Curb Allocation Change Pilot


Like many congested cities, Seattle is grappling with how best to manage increasing use of ride-hailing service by Transportation Network Companies (TNCs) like Uber and Lyft. According to a 2018 Seattle Times analysis, TNC ridership in the Seattle region has grown to more than five times the level it was in the beginning of 2015, providing, on average, more than 91,000 rides a day in 2018. And the newspaper reports Uber and Lyft trips are heavily concentrated in the city’s densest neighborhoods, where nearly 40,000 rides a day start in ZIP codes covering downtown, Belltown, Capitol Hill, and South Lake Union.


Broad concerns about congestion, safety, and effective curb use led to this study, conducted by researchers at the UW’s Urban Freight Lab and Sustainable Transportation Lab. To try to mitigate the impacts of passenger pick-up/drop-off activity on traffic, the city proposed a strategy of increasing passenger loading zone (PLZ) spaces while Uber and Lyft implemented a geofence, which directs their drivers and passengers to designated pick-up and drop-off locations on a block. By providing ample designated pick-up and drop-off spots along the curb, the thinking goes, TNC drivers would reduce the frequency with which they stop in the travel lane to pick up or drop off passengers and the time they stay stopped there.


This University of Washington (UW) study focuses on a strategy to manage TNC driver stops when picking up and dropping off passengers with the aim of improving traffic flow in the South Lake Union (SLU) area. SLU is the site of the main campus for Amazon, the online retail company. The site is known to generate a large number of TNC trips, and Amazon reports high rates of ride-hailing use for employee commutes. For this study, researchers analyzed an array of data from video and sensor technology as well as in-person observation. Researchers also surveyed TNC passengers for demographic, trip-related, and satisfaction data. The five Amazon buildings in the area studied house roughly 8,650 employees.


The researchers found the increased PLZ allocation and geofencing strategy worked in that it improved driver compliance, reduced dwell times, and boosted TNC user satisfaction. However, this may encourage commuters to use TNC. The passenger survey clearly shows that TNC service is attracting passengers who would have otherwise walked or used transit. While in the short term, the increased PLZs and geofencing had a positive effect on traffic. If this induces TNC demand, there could be larger, more negative long-term consequences.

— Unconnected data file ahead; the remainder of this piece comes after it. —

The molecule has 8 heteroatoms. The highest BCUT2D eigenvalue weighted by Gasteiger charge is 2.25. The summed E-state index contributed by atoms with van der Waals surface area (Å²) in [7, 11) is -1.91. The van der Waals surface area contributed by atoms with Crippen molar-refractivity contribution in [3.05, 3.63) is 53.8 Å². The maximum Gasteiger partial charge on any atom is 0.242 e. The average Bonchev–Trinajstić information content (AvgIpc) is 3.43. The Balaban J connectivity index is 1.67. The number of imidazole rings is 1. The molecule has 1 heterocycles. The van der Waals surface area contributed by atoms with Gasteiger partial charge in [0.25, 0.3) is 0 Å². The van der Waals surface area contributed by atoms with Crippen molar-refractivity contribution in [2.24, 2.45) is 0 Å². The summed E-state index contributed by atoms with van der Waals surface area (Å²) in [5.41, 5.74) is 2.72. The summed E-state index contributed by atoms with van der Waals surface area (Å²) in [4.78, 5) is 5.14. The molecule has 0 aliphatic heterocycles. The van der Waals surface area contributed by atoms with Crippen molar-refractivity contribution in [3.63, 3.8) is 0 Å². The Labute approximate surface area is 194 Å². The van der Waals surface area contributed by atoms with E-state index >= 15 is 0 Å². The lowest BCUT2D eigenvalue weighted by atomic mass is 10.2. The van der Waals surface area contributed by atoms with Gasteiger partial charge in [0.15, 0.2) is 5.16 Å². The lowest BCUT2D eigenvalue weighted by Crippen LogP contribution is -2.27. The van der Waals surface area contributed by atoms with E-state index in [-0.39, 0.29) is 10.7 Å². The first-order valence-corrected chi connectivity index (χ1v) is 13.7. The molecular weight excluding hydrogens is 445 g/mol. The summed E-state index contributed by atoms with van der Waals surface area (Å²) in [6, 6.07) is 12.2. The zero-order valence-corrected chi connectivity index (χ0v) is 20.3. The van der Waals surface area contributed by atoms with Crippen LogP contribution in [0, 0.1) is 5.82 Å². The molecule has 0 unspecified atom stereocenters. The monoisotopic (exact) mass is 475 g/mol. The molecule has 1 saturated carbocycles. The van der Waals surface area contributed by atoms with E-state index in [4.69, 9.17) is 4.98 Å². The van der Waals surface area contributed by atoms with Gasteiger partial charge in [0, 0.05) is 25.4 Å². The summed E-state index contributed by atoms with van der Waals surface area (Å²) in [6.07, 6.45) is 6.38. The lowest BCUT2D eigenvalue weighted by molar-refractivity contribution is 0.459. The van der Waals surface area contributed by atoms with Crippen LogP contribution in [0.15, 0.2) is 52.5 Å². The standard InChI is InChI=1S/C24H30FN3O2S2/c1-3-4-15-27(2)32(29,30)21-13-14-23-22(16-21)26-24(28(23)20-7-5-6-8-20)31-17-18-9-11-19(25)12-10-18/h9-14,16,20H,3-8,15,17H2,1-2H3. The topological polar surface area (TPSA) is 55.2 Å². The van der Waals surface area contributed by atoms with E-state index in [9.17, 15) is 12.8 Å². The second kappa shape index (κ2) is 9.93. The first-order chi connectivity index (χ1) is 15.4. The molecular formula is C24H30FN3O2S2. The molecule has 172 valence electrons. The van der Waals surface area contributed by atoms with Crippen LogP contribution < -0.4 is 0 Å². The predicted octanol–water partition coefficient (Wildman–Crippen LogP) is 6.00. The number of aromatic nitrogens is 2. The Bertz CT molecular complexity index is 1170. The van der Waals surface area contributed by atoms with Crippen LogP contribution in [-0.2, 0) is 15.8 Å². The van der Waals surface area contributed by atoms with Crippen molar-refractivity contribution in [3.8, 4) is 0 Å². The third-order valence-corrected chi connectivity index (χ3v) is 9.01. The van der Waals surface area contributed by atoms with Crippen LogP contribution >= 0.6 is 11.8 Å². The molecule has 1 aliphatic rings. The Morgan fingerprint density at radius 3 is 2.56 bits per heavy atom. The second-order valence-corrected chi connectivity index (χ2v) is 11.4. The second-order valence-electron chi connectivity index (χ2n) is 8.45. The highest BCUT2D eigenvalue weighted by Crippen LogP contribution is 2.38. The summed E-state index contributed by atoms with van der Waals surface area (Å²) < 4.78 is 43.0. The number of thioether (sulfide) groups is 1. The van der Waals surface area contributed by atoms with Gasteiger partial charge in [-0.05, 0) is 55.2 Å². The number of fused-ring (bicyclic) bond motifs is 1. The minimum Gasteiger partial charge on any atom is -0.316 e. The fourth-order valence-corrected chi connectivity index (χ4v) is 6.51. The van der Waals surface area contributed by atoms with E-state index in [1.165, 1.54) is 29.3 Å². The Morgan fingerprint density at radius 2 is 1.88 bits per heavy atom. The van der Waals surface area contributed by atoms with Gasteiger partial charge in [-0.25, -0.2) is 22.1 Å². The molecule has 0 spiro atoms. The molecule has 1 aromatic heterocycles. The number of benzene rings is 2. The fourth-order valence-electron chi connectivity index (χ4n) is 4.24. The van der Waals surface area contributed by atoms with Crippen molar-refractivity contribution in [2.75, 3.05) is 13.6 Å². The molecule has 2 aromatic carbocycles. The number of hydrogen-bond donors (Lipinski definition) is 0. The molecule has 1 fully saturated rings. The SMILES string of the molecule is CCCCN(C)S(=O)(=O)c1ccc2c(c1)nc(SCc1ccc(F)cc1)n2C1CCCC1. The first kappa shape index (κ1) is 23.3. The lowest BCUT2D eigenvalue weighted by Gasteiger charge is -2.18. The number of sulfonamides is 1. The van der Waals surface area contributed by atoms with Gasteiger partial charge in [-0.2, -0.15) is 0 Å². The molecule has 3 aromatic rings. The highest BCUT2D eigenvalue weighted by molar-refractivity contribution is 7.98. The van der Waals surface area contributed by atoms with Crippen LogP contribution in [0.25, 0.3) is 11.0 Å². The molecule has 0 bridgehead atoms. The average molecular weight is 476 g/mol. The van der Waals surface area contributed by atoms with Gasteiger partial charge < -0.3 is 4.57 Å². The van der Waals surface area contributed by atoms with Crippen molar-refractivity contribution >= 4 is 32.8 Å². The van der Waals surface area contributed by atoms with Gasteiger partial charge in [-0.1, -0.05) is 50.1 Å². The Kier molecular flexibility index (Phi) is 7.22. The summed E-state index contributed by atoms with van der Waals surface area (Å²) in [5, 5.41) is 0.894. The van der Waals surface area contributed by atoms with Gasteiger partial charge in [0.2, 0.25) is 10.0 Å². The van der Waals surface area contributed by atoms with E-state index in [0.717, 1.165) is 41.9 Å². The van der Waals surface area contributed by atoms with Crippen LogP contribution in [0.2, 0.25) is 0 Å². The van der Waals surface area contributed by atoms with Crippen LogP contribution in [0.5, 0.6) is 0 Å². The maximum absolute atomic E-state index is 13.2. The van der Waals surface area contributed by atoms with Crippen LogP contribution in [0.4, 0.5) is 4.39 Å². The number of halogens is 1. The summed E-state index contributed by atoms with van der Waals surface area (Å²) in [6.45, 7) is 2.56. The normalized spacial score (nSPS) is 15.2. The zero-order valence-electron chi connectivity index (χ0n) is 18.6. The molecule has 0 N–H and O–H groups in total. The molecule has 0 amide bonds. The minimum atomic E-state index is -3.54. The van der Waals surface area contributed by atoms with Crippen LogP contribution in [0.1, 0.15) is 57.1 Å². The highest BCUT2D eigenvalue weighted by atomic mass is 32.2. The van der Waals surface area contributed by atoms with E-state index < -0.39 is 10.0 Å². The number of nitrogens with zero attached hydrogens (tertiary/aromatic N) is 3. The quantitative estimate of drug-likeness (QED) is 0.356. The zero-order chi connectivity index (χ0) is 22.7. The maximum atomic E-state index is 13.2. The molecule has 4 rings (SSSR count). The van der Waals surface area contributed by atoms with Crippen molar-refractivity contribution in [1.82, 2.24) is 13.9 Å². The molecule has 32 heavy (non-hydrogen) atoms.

If the end goal is to reduce traffic congestion, measures to reduce—rather than encourage—TNC and passenger car use as the predominant mode of commuting will yield the most substantial benefits.



“This study provides data to help us make informed decisions about managing space and reducing conflicts on crowded Seattle streets,” said SDOT Manager of Curbside Management Mike Estey. “Ride-hail apps are still a new and evolving industry with a very big impact on our transportation system. We’ll consider how this approach could reduce conflicts, especially around stadiums and popular nightlife hotspots.

Media Coverage

September, 2019 | KOMO | Project: Curb Allocation Change Pilot
Seattle tests rideshare load zone to ease traffic frustration

September, 2019 | Kiro 7 | Project: Curb Allocation Change Pilot
Rideshare & Traffic Woes


The pilot was sponsored by the Mobility Innovation Center with funding from the Seattle Department of Transportation, Amazon, King County Metro, Sound Transit, and Challenge Seattle. Geofence implementation support was provided by Uber and Lyft.

Academic Department

Faculty Leadership

Anne Goodchild

Civil & Environmental Engineering
Research Center
  • Supply Chain Transportation & Logistics Center
  • Urban Freight Lab
Research Areas
  • Transportation Engineering
  • Freight Transportation and Logistics


  • Don MacKenzie
  • Andisheh Ranjbari
  • Jose Machado
  • Giacomo Dalla Chiara